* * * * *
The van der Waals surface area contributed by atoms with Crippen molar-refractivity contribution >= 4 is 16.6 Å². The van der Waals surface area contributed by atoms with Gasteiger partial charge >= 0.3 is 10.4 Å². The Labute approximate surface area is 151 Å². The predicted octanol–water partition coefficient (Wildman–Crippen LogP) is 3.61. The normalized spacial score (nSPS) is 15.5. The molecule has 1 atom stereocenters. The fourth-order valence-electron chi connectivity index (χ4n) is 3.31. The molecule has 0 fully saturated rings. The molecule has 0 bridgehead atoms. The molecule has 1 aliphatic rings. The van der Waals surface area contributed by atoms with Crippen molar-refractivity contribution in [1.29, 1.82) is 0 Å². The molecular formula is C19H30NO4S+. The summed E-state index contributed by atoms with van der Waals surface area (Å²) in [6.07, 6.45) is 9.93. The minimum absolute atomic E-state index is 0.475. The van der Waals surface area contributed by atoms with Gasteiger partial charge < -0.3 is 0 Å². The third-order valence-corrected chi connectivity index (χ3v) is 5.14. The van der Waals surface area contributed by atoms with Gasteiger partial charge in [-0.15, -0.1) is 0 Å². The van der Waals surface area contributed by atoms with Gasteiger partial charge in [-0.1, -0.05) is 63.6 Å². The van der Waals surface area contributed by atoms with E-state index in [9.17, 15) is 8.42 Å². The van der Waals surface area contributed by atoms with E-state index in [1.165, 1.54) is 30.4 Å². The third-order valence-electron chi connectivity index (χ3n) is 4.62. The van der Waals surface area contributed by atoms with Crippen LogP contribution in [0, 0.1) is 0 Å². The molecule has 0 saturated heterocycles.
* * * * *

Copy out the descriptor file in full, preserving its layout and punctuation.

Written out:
The van der Waals surface area contributed by atoms with Crippen molar-refractivity contribution >= 4 is 16.6 Å². The van der Waals surface area contributed by atoms with Gasteiger partial charge >= 0.3 is 10.4 Å². The Labute approximate surface area is 151 Å². The predicted octanol–water partition coefficient (Wildman–Crippen LogP) is 3.61. The normalized spacial score (nSPS) is 15.5. The molecule has 1 atom stereocenters. The fourth-order valence-electron chi connectivity index (χ4n) is 3.31. The molecule has 0 fully saturated rings. The molecule has 0 bridgehead atoms. The molecule has 1 aliphatic rings. The van der Waals surface area contributed by atoms with Crippen molar-refractivity contribution in [1.29, 1.82) is 0 Å². The molecular formula is C19H30NO4S+. The summed E-state index contributed by atoms with van der Waals surface area (Å²) in [6.07, 6.45) is 9.93. The minimum absolute atomic E-state index is 0.475. The van der Waals surface area contributed by atoms with Gasteiger partial charge < -0.3 is 0 Å². The third-order valence-corrected chi connectivity index (χ3v) is 5.14. The van der Waals surface area contributed by atoms with Gasteiger partial charge in [-0.15, -0.1) is 0 Å². The van der Waals surface area contributed by atoms with Gasteiger partial charge in [-0.1, -0.05) is 63.6 Å². The van der Waals surface area contributed by atoms with E-state index in [9.17, 15) is 8.42 Å². The van der Waals surface area contributed by atoms with E-state index in [1.165, 1.54) is 30.4 Å². The third-order valence-electron chi connectivity index (χ3n) is 4.62. The van der Waals surface area contributed by atoms with Crippen LogP contribution in [0, 0.1) is 0 Å². The molecule has 0 saturated heterocycles.